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Sustainable and Innovative Construction, Research Paper Example

Pages: 12

Words: 3237

Research Paper

Executive Summary

The report presents solutions for raising the rating of the project on multi-residential building according to BREEAM standard. The use of ceramic granite for facade cladding and green roof technology are proposed. It is assumed that both solutions providing an increase in the level of thermal insulation and noise insulation, as well as having specific unique properties, when used together, will give an integral effect. In addition, the economic benefits of such solutions include significant savings due to reduced energy and water consumption during building operations, increased capitalization of the facility, low financial and insurance costs.

Introduction. Green Construction and BREEAM

In construction technologies, there is no consensus regarding specific criteria for the “environmental friendliness” of the material; they include a safe manufacturing method, and a service life, as well as the absence of toxic components. However, developers and designers have an interest in improving the performance of buildings provided by the BREEAM system. A feature of the assessment system is the methodology for awarding points in several sections related to various aspects of life safety, environmental impact, and comfort (Pitt et al. 2009). BREEAM evaluates and emphasizes building value and efficient allocation of eco-resources and eco-materials, makes certification more attractive for investments and creates a sustainable and safe environment. The facade and roof of a building are among the most important components of a BREEAM Integrated Building Sustainability Assessment.

Ventilated Facade

A ventilated facade is a special building cladding technology, in which the material is not attached to the walls, but to an aluminum or steel frame. Insulation is laid in the voids between the wall and the facing material (Fig. 1.)

Ventilated facade layout

Figure 1. Ventilated facade layout.

Source: Yang, P. P. 2019, Cases on green energy and sustainable development. IGI Global, Hershey.

The ventilation facade system protects the building from the formation of destructive condensation, negative environmental influences, retains heat, and provides good sound insulation. At the same time, the air in the building does not stagnate and it continues to “breathe.” Ceramic granite does not deteriorate over time and does not fade in the sun. The guaranteed lifespan of a ceramic granite facade, subject to the installation technology, is 50 years (Zhang et al. 2020).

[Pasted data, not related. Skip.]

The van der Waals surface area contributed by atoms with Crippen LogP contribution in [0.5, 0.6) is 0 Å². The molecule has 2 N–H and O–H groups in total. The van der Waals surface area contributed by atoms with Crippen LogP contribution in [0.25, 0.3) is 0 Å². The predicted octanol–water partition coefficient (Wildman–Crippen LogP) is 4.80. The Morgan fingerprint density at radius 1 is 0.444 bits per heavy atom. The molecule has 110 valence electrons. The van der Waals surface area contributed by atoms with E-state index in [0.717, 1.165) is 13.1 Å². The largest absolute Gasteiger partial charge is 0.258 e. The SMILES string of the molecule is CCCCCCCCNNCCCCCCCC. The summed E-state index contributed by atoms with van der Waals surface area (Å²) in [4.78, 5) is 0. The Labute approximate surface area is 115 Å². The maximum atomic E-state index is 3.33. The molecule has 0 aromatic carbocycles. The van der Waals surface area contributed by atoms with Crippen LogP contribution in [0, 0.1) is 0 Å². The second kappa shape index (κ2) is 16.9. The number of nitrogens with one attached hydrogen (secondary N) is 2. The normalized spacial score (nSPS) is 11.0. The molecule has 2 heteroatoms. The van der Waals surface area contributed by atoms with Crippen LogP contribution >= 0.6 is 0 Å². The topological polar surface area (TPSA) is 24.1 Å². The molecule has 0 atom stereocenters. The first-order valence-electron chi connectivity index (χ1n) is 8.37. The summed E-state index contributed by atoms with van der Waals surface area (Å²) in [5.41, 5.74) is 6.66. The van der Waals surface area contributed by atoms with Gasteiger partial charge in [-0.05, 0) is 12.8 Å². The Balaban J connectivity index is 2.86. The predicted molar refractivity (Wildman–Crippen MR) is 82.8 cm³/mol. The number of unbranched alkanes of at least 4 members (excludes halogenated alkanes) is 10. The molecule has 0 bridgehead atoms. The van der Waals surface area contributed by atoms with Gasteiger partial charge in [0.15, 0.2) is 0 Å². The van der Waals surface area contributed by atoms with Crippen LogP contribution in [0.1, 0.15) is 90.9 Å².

Ventilated facades certainly help to reduce external heat loads during the middle and summer seasons. It is very important that the part of the structure behind the ventilation gap is well insulated and that the cladding material is not too heavy. Moreover, fire safety in the design process should be paid due attention: in this regard, some serious cases were associated precisely with improper design or even a lack of fire-prevention solutions. In general, it is necessary to install fire cutoffs over the entire thickness of the air gap, choose the insulation correctly, as well as the outer cladding, preferably from non-combustible material (MacNaughton et al. 2016). Here, again ceramic granite appears to be the optimal variant: it does not ignite, does not burn, does not collapse under the influence of fire or other sources of heat.

The ventilated facade system allows the application of various of cladding materials from vinyl siding to metal cassettes. One of the modern “green” materials, which can often be found on the facades of buildings, is namely ceramic granite. Facing facade concrete belongs to the group of artificial finishing materials. As raw materials, for the production of ceramic granite tiles are used: clay, sand (quartz), feldspar. The use of natural dyes makes it possible to obtain slabs of different colors or stylized “like granite.”

Ceramic granite is a hygienic and healthy material as it does not contain toxic organic substances – “volatile organic compounds (VOCs), formaldehyde, PVC and other petroleum products” (Roth et al., 2021). It is odorless, and natural inertness makes it hypoallergenic: it does not contribute to the appearance and growth of bacteria, harmful to health, mold, dust. Ceramic granite does not contain volatile organic compounds that are potentially toxic to humans and the environment, since prolonged firing at temperatures above 1200°C removes any organic residues from the material (Yeatts et al. 2017). In addition, ceramics are free of formaldehyde, one of the most common indoor air pollutants and potential risk factors for respiratory distress; they are free of PVC, plastic materials, petroleum products (Liu et al. 2020). During the production of porcelain stoneware, it is envisaged to reuse waste water and unbaked ceramic waste, which can significantly reduce the impact on the environment. The so-called closed production cycle has been developed, which is practically waste-free. This is possible because the waste generated at one stage or another in the process can be reused as raw materials (Lordsleem and Faro 2017). Ceramic granite exceeds the strength of natural stone. The developers of the technology managed to select the composition of the components that allowed the material to obtain the ultimate wear resistance and shock resistance. Ceramic granite does not change color at all and is resistant to acids and alkalis.